Mobile phone providers hate letting customers out of their grasp, so calling up to tell them that you want to cancel your contract and get your PAC code is usually a hassle… who has time to sit through those last-minute sales pleas?
While changing your gas and electricity providers has become simpler in recent years, we’ve been waiting for other services to catch up. Now it seems like phone contracts have finally caught up, thanks to new rules that make switching simpler. From today, providers have to let you request your PAC code by text, meaning that you can now cancel your contract without ever speaking to a human being. We tried it out to see if things can really be that simple.
The first step is to text PAC to 65075 – easy. We did this and got a response within seconds saying that they also needed our date of birth. Simple enough.
Unfortunately, this is where things started to go wrong: after a few minutes we got another text saying that the request couldn’t be processed due to a system error. As this is a new service, we decided to give them the benefit of the doubt and try again – but it’s worth being aware that there are a few teething issues.
Happily, after ten minutes or so we tried step one again and this time got a response with our PAC code, information about how long it would be valid for (30 days) and a figure for what our final bill would be if we decided to use the PAC code today. There was also a link directing us to our provider’s website in case we wanted to look at upgrade options instead – fair enough, since it’s easy to ignore this if you’re not interested and some people will actually be able to get a better deal by upgrading rather than switching.
Once you have your PAC code and you’ve decided to go ahead with the switch, the second step is to give the code to your new provider. In most cases, you’ll be able to do this by going through an online form. We chose a popular UK provider and signing up took around five minutes: choose a SIM or phone from the website, enter a few details including the PAC code, set up a direct debit. That was it: phone contract switched in under 10 minutes, and not a single phone call made.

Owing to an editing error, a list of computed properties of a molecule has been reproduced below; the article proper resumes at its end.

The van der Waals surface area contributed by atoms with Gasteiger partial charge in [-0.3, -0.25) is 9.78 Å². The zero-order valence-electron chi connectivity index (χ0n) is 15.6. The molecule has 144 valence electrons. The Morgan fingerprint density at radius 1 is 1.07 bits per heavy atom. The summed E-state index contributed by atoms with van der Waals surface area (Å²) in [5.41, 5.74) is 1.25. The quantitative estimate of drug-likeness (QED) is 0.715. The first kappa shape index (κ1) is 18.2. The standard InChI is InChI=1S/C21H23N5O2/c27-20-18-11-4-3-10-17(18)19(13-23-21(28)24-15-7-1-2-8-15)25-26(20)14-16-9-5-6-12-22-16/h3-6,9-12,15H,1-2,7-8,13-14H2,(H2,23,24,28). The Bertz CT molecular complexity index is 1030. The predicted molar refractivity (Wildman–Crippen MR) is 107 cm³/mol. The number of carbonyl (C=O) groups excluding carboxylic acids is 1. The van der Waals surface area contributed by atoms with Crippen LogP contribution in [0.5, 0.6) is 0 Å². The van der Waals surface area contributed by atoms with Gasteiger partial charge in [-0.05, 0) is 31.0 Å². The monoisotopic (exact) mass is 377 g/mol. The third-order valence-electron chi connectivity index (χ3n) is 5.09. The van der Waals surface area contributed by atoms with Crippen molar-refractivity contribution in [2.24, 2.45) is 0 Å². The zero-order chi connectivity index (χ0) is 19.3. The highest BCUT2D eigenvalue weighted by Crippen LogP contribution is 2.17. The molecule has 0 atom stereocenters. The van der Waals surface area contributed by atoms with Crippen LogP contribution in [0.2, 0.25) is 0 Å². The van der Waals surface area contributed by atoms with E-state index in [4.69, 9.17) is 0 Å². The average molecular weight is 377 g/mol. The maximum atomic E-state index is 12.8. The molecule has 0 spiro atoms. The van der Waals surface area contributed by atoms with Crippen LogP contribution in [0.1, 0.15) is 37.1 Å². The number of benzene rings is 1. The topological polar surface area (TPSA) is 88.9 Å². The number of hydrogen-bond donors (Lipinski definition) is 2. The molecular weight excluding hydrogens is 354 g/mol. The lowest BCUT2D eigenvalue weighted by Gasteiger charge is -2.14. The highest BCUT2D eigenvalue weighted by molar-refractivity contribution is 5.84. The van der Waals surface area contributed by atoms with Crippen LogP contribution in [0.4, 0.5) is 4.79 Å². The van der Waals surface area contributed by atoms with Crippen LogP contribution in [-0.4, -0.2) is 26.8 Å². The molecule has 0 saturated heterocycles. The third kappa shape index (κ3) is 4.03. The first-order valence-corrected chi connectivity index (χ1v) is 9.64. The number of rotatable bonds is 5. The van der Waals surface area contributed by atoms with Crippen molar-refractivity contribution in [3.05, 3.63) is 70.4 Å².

Why should I bother?
Switching your phone contract is just as important as switching other bills if you want to make savings – and remember that even a few quid each month adds up over the course of a year or two. Phone providers are very competitive, which means that there are often new deals offering more data, texts and minutes at a lower cost.
Is there anything to look out for?
Early exit fees. If you’re still in your initial contract period, you may face charges for exiting the contract early. Luckily, this service makes it easy to check that too: when you get your PAC code, you’ll also be given an amount for your final bill and told about any early exit fees. That’s why this needs to be the first step in the switching process: if the cost of switching outweighs the pros then you can simply wait until your contract ends and then request a new code.
You should also be aware that signing up for a mobile phone contract usually involves a credit check. If you’re worried about a low credit score then failing a credit check could actually damage your rating further. This is why we always suggest that people check their own credit rating through a service like credit club before applying for any product that requires a credit check.